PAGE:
Pol O Muiri: If you won a game of football 52 to 48, it would be over but with Brexit, there's no final whistle in sight
You may not have read any of his books, but you will recognise the name Franz Kafka. He has given the English language the adjective "Kafkaesque" and his work, in my dictionary anyway, describes his writings as showing man's "fear, isolation and bewilderment in a nightmarish, dehumanised world".
One of Kafka's best known works is The Metamorphosis, a novella in which a wandering salesman, Gregor Samsa, wakes up to find himself transformed into an insect. He does not know how or why this has happened, or how to change back.
Samsa is helpless in his new form, caught between what he knew and what he has now become. Something has happened to turn his world upside down and he is powerless against the forces that have beset him. "Kafkaesque" is certainly more than a fitting adjective for what we face now; we have all been turned into Brexit-beetles. We wake up flailing around helplessly every morning wondering how this process has turned our world upside down and how do we get back to our right forms. Is it even possible anymore?
Fear? Isolation? Bewilderment? Nightmare? Check, tick, yes and aye.
It seems entirely appropriate that Samsa was a travelling salesman; freedom of movement and free trade being part and parcel of the Brexit debate.
Events have become even more Kafkaesque the longer Brexit has gone on. A million years ago a vote was held to leave the European Union. Those who wanted to leave won. Those who wanted to remain lost.
Then, somehow, those who wanted to remain did not lose and those who wanted to leave did not win. The result was too close to call, with only 52% wanting to leave, while 48% wanted to stay - though, if you won a game of football by 52 goals to 48 you would have won; a game of rugby 52 tries to 48 you would have won. The final whistle would have been blown, the game completed, the cup awarded.
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However, it seems that there is no final whistle in Brexit. The game carries on and on and on and on and becomes more and more bizarre.
Even more Kafkaesque, politicians also change into something that seems to be stuck between two worlds.
Prime Minister Theresa May, before she gained the highest office in the land, wanted to remain.
She lost the referendum vote, but also won when her predecessor David Cameron resigned over the lost vote. Churchillian spirit in the face of adversity, where are you?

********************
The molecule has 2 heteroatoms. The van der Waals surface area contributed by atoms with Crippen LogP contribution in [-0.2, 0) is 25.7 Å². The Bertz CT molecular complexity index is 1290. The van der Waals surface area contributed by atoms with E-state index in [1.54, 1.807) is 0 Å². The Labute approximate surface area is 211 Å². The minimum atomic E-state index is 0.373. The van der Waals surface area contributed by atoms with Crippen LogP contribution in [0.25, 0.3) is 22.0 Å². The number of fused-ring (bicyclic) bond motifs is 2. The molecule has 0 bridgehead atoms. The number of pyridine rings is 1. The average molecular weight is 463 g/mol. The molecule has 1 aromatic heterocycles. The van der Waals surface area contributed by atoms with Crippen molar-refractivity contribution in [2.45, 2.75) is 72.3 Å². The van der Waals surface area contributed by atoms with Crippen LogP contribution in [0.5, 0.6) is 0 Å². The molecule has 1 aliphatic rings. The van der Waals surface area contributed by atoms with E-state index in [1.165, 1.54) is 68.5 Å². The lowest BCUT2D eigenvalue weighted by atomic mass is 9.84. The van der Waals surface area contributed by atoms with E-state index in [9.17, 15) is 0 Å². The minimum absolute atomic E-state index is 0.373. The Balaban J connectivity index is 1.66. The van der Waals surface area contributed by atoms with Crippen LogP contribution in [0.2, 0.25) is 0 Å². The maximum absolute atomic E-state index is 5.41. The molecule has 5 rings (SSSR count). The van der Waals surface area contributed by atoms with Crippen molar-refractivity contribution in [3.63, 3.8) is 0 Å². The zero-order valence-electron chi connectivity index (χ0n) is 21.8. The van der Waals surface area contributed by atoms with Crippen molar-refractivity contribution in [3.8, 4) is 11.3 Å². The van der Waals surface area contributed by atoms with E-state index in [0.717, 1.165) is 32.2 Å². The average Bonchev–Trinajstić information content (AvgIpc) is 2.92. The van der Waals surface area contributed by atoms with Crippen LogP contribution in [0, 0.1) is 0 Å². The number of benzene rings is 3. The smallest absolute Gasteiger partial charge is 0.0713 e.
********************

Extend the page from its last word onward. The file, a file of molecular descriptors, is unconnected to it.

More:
The May leopard changed its spots to become a fierce tiger who would fight for Brexit. Then the tiger became a sloth, moving, moving, moving, slowly, slowly, slowly, along the branch of politics to grasp the fruit at its end.
The Prime Minister drew up a withdrawal agreement that many in her own party did not actually think involved withdrawing and left them worse off than before.
Many gave off to May about her plan. Then, some of those who had given off to her and did not think that her agreement went far enough, voted for it anyway. Kafka would have a field day with such material.
Worse, May, who did not want anything to do with the Leader of the Opposition Jeremy Corbyn, decided that, no, wait, she would have a chat or two with him about the whole thing after all. Yes, it is all very high-powered stuff, but smacks of someone deciding to issue a last-minute wedding invitation to the boring uncle who no one wants to sit with.
It certainly confuses the issue even more. Who is playing on which team now? Is there any team now? Where is the ref in all this?
Now, there is an extension to the process and EU deadlines seem to be as movable as our own peace process ones. The March and April deadline have passed without VE Day and now the process may go on until the end of October - at least. Will the political war to end all political wars be over by Christmas?
There is also the very real possibility that the UK will have to run election candidates for a European Parliament that millions of its voters do not want and which they are supposed to leave.
Perhaps we need to leave Kafka behind and see Mrs May as the Black Knight in her own version of Monty Python And The Holy Grail (of Brexit). She has lost limb after limb, but still thinks she is capable of fighting - "Tis but a scratch... a flesh wound".
And why did the EU's politburo allow for another extension and not just let the UK leave with a no-deal? After all, if the neighbours from Hell want to trash their property and move away, why would you stop them?
If no-deal is something that is just going to impact badly on the British, then why did the Continental powers not just let them get on with it?
Did we see a hint in all the bluster that the remaining EU countries have as much reason to fear the nuclear option of no-deal as the UK?
Is that MAD - Mutually Assured Destruction - or just mad?
People often laugh at that old story about philosophers in the Middle Ages, who used to wonder about the nature of time, or how many angels could dance on the head of a pin.
Are we any better? How many deadlines must pass to take the "dead" out of deadline? How many times can a withdrawal agreement appear in Parliament?
When is a withdrawal agreement not a withdrawal agreement? If you vote to leave an institution, but still adhere to that institution's rules and regulations, can you really have said to have left?
Medieval philosophers would have a field day wondering how many withdrawal agreements could dance on a pinhead and what is EU time.
Once upon a time the British had an Empire on which the sun never set. Now it is Brexit on which the sun never sets.
Pol O Muiri is a writer and commentator